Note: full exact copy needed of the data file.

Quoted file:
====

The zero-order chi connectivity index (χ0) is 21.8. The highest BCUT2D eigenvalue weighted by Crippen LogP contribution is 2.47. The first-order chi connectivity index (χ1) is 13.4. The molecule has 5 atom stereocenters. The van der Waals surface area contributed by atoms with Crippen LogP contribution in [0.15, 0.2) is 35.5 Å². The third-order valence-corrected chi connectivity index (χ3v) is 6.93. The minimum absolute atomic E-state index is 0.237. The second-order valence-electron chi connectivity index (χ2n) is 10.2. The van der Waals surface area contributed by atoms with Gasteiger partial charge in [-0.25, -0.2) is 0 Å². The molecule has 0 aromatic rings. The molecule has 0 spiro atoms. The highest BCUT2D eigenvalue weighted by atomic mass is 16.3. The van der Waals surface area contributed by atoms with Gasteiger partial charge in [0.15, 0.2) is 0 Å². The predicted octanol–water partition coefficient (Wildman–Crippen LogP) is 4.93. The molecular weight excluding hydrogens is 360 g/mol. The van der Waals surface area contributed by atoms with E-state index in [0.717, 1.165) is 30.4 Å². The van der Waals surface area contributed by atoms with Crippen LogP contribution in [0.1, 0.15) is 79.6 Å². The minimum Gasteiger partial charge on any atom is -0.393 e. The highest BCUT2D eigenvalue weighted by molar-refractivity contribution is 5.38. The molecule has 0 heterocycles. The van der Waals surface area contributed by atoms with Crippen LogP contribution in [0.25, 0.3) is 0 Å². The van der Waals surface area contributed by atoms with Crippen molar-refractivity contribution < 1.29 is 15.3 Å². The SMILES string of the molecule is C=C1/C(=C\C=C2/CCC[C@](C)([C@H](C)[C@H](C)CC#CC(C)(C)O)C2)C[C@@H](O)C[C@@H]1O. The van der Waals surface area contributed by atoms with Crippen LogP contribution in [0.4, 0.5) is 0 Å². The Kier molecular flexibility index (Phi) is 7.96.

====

The zero-order chi connectivity index (χ0) is 21.8. The highest BCUT2D eigenvalue weighted by Crippen LogP contribution is 2.47. The first-order chi connectivity index (χ1) is 13.4. The molecule has 5 atom stereocenters. The van der Waals surface area contributed by atoms with Crippen LogP contribution in [0.15, 0.2) is 35.5 Å². The third-order valence-corrected chi connectivity index (χ3v) is 6.93. The minimum absolute atomic E-state index is 0.237. The second-order valence-electron chi connectivity index (χ2n) is 10.2. The van der Waals surface area contributed by atoms with Gasteiger partial charge in [-0.25, -0.2) is 0 Å². The molecule has 0 aromatic rings. The molecule has 0 spiro atoms. The highest BCUT2D eigenvalue weighted by atomic mass is 16.3. The van der Waals surface area contributed by atoms with Gasteiger partial charge in [0.15, 0.2) is 0 Å². The predicted octanol–water partition coefficient (Wildman–Crippen LogP) is 4.93. The molecular weight excluding hydrogens is 360 g/mol. The van der Waals surface area contributed by atoms with E-state index in [0.717, 1.165) is 30.4 Å². The van der Waals surface area contributed by atoms with Crippen LogP contribution in [0.1, 0.15) is 79.6 Å². The minimum Gasteiger partial charge on any atom is -0.393 e. The highest BCUT2D eigenvalue weighted by molar-refractivity contribution is 5.38. The molecule has 0 heterocycles. The van der Waals surface area contributed by atoms with Crippen LogP contribution in [0.25, 0.3) is 0 Å². The van der Waals surface area contributed by atoms with Crippen molar-refractivity contribution < 1.29 is 15.3 Å². The SMILES string of the molecule is C=C1/C(=C\C=C2/CCC[C@](C)([C@H](C)[C@H](C)CC#CC(C)(C)O)C2)C[C@@H](O)C[C@@H]1O. The van der Waals surface area contributed by atoms with Crippen LogP contribution in [0.4, 0.5) is 0 Å². The Kier molecular flexibility index (Phi) is 7.96.